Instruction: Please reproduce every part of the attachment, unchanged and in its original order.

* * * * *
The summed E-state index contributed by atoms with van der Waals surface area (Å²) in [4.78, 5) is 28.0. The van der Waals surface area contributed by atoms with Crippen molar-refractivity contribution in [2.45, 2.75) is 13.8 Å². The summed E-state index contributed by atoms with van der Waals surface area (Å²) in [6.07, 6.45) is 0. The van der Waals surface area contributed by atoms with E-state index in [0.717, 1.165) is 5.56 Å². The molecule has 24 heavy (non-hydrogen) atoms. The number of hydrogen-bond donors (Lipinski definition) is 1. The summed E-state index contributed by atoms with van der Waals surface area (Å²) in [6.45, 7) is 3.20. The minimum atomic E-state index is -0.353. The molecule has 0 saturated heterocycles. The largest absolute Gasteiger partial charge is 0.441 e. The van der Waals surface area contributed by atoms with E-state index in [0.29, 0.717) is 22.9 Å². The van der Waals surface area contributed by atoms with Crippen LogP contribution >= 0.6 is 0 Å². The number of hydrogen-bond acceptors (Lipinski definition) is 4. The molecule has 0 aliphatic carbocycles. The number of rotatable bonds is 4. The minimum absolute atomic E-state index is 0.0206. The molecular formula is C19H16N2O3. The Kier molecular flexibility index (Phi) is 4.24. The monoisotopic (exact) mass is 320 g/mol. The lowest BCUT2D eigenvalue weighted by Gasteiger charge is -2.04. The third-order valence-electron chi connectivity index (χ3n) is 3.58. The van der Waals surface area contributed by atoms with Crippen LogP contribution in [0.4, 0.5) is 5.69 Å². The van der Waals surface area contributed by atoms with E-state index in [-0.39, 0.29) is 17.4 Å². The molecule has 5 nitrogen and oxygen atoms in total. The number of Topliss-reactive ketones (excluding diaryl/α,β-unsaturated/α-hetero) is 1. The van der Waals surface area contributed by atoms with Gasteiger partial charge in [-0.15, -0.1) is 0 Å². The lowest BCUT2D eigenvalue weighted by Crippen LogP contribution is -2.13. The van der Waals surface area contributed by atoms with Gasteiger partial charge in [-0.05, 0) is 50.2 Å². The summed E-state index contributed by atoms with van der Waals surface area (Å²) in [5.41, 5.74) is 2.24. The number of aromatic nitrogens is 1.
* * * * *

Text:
The summed E-state index contributed by atoms with van der Waals surface area (Å²) in [4.78, 5) is 28.0. The van der Waals surface area contributed by atoms with Crippen molar-refractivity contribution in [2.45, 2.75) is 13.8 Å². The summed E-state index contributed by atoms with van der Waals surface area (Å²) in [6.07, 6.45) is 0. The van der Waals surface area contributed by atoms with E-state index in [0.717, 1.165) is 5.56 Å². The molecule has 24 heavy (non-hydrogen) atoms. The number of hydrogen-bond donors (Lipinski definition) is 1. The summed E-state index contributed by atoms with van der Waals surface area (Å²) in [6.45, 7) is 3.20. The minimum atomic E-state index is -0.353. The molecule has 0 saturated heterocycles. The largest absolute Gasteiger partial charge is 0.441 e. The van der Waals surface area contributed by atoms with E-state index in [0.29, 0.717) is 22.9 Å². The van der Waals surface area contributed by atoms with Crippen LogP contribution >= 0.6 is 0 Å². The number of hydrogen-bond acceptors (Lipinski definition) is 4. The molecule has 0 aliphatic carbocycles. The number of rotatable bonds is 4. The minimum absolute atomic E-state index is 0.0206. The molecular formula is C19H16N2O3. The Kier molecular flexibility index (Phi) is 4.24. The monoisotopic (exact) mass is 320 g/mol. The lowest BCUT2D eigenvalue weighted by Gasteiger charge is -2.04. The third-order valence-electron chi connectivity index (χ3n) is 3.58. The van der Waals surface area contributed by atoms with Crippen LogP contribution in [0.4, 0.5) is 5.69 Å². The van der Waals surface area contributed by atoms with E-state index in [-0.39, 0.29) is 17.4 Å². The molecule has 5 nitrogen and oxygen atoms in total. The number of Topliss-reactive ketones (excluding diaryl/α,β-unsaturated/α-hetero) is 1. The van der Waals surface area contributed by atoms with Gasteiger partial charge in [-0.15, -0.1) is 0 Å². The lowest BCUT2D eigenvalue weighted by Crippen LogP contribution is -2.13. The van der Waals surface area contributed by atoms with Gasteiger partial charge in [-0.05, 0) is 50.2 Å². The summed E-state index contributed by atoms with van der Waals surface area (Å²) in [5.41, 5.74) is 2.24. The number of aromatic nitrogens is 1.